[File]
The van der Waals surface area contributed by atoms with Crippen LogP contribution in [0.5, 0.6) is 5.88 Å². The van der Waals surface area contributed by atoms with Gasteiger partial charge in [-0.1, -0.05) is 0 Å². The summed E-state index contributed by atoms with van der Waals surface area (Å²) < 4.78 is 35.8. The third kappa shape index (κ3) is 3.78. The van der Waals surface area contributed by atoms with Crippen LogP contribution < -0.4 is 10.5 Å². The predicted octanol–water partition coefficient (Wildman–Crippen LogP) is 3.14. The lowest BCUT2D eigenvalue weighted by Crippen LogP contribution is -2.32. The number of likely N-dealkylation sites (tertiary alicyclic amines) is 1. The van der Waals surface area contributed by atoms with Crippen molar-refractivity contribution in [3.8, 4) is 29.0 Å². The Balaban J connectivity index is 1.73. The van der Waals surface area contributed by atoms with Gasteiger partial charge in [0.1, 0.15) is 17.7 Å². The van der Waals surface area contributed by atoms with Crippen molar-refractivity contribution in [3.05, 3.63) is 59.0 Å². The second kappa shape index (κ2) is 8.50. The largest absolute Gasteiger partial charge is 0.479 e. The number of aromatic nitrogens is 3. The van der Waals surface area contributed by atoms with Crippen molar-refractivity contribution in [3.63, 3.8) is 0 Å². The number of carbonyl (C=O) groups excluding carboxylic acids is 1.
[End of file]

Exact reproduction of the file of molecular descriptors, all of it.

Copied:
The van der Waals surface area contributed by atoms with Crippen LogP contribution in [0.5, 0.6) is 5.88 Å². The van der Waals surface area contributed by atoms with Gasteiger partial charge in [-0.1, -0.05) is 0 Å². The summed E-state index contributed by atoms with van der Waals surface area (Å²) < 4.78 is 35.8. The third kappa shape index (κ3) is 3.78. The van der Waals surface area contributed by atoms with Crippen LogP contribution < -0.4 is 10.5 Å². The predicted octanol–water partition coefficient (Wildman–Crippen LogP) is 3.14. The lowest BCUT2D eigenvalue weighted by Crippen LogP contribution is -2.32. The number of likely N-dealkylation sites (tertiary alicyclic amines) is 1. The van der Waals surface area contributed by atoms with Crippen molar-refractivity contribution in [3.8, 4) is 29.0 Å². The Balaban J connectivity index is 1.73. The van der Waals surface area contributed by atoms with Gasteiger partial charge in [0.1, 0.15) is 17.7 Å². The van der Waals surface area contributed by atoms with Crippen molar-refractivity contribution in [3.05, 3.63) is 59.0 Å². The second kappa shape index (κ2) is 8.50. The largest absolute Gasteiger partial charge is 0.479 e. The number of aromatic nitrogens is 3. The van der Waals surface area contributed by atoms with Crippen molar-refractivity contribution in [3.63, 3.8) is 0 Å². The number of carbonyl (C=O) groups excluding carboxylic acids is 1.